If there’s anything separating out one of these teams, it’s the Indians’ massive disparity between their record against winning teams and losing teams. Helping to pump up that nearly-.700 record against losing teams is a ridiculous 15-1 run against the Tigers. Given that they’re already third-place in the Wild Card hunt as is, I have my doubts they’d hold up in any other division. Anyone can win in a playoff series, but the Indians definitely feel like the softest match-up here (which, of course, means they’re the one least likely to face Houston as is.
Sampling of Team Stats
There’s a lot of bullpen strength between these four, with all of them placing in the top seven in team FIP. Outside of that, though, each team definitely seems to lean more to their lineup or rotation as a strength. But what’s more, most of them will be playing below full strength in their weakest aspects come October. In Cleveland, it’s less of a guarantee that Jose Ramirez will miss the postseason, but it’s also less of a guarantee that they’ll make it in the first place, and their lineup is already the weakest of the bunch.
For the Rays, third baseman Yandy Diaz (118 wRC+) and second baseman Brandon Lowe (128), two of the team’s four or five best hitters, are both out for the rest of the season, and the rotation of players filling those gaps have definitely left the lineup weaker. This is a team that’s struggled to score runs throughout the season (currently tenth in the AL), and there’s a real chance they wind up running a Division Series lineup that features three corner bats (Ji-Man Choi, Avisail Garcia, and whoever plays third) with wRC+s below 110 and a bottom half of the order that’s all below 100. And if Garcia, Tommy Pham, or defensive whiz Kevin Kiermaier’s current lingering injuries become something worse and they need to go even deeper on the depth chart, things could get into Indians-offense-territory very fast.
Meanwhile, the Twins and Athletics will both be dealing with drug suspensions in their rotations, given the rules banning players who test positive for PEDs playing in the postseasons. Frankie Montas was Oakland’s best starter throughout the year (2.90 FIP in 90.0 IP), and the team will likely need to hope the recently-returned Sean Manaea (just two starts back from shoulder surgery) is ready to go at full-strength ASAP. Although, even if he is, he’ll likely be burned for the Wild Card game and see just one game in the Division Series. Their other options for the double-DS start are much less inspiring: Chris Bassitt? Brett Anderson? Mike Fiers? Homer Bailey? Tanner Roark? All of them are competent, but none feels like a “two-times-in-a-playoff-series” starter the way peak Manaea or Montas has.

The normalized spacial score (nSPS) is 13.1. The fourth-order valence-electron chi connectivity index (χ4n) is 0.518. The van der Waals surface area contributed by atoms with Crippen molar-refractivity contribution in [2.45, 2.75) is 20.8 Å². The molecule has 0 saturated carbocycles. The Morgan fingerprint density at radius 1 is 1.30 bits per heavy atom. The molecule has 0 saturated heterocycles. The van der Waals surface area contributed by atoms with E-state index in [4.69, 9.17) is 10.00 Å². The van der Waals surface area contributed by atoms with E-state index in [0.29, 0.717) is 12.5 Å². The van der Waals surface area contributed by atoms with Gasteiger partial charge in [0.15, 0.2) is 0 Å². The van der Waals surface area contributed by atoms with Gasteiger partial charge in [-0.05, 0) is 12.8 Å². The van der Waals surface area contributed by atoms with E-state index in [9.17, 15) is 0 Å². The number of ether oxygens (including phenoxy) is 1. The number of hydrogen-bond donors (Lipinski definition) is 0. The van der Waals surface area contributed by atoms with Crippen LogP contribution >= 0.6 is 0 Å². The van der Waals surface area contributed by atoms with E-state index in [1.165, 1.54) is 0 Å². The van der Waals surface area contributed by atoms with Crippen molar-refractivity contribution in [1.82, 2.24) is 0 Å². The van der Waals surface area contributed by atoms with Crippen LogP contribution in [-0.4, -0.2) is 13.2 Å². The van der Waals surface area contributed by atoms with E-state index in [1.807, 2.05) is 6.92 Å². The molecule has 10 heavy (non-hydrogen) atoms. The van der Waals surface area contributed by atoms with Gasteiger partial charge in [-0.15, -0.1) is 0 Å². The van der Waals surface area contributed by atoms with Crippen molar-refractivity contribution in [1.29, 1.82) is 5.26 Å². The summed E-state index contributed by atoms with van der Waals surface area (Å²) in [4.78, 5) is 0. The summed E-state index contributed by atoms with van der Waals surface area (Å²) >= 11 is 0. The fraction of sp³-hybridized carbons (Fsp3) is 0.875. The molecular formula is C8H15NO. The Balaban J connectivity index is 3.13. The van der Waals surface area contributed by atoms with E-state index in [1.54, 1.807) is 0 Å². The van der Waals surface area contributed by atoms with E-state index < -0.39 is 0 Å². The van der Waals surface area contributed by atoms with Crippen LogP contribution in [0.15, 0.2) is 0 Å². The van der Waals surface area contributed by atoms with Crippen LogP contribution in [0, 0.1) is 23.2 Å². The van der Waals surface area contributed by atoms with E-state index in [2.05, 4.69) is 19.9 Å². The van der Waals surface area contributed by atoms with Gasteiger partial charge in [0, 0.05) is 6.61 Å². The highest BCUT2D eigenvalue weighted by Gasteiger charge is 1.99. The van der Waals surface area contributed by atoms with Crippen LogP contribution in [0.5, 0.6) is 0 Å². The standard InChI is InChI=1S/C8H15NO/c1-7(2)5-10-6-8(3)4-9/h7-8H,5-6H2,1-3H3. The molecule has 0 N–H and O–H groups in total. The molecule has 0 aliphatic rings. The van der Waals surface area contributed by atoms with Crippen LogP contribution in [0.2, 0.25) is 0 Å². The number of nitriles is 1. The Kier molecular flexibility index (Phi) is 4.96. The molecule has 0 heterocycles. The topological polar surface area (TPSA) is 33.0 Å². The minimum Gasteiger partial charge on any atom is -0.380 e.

The Twins’ loss of Michael Pineda, who was also suspended for performance-enhancing drugs, doesn’t look as rough in comparison. Pineda has definitely been better than Martín Pérez, who will replace him in the rotation, but he wasn’t the ace of the staff. However, they also had the worst defense of this quartet, and it will be hurt even further by the absence of Byron Buxton in center. Old friend Marwin Gonzalez had shifted from super-subbing to playing the everyday right fielder, but it meant a worse bat and glove in the outfield (Buxton had him beat in both this year), and to make matters even worse, now Marwin is injured with no estimated return on his part. None of those problems seem anywhere as big as the ones facing Tampa, Cleveland, or Oakland, but that’s still a lot of uncertainty for a team that’s almost guaranteed to be heading into any postseason matchup as the lower seed.
In a short series, none of those may matter, but the larger point is that all four have flaws in their roster constructions that could be exploited in a five-game set. Cleveland is still the weakest overall and would be the best draw for Houston to face in the first round, but those problems are also things that make them the least likely to make it that far in the first place. And the injuries and suspensions facing Tampa and Oakland definitely seem like the sort that could cause them notable problems, especially following a Wild Card match. On the whole, the Twins seem to have the fewest issues currently on hand and the strongest full-strength roster.
There are times when the likely Wild Card team looks like it might be stronger than a division winner, but that doesn’t seem to be a given this year, so trying for the #1 seed and dodging the Twins seems like a good payoff.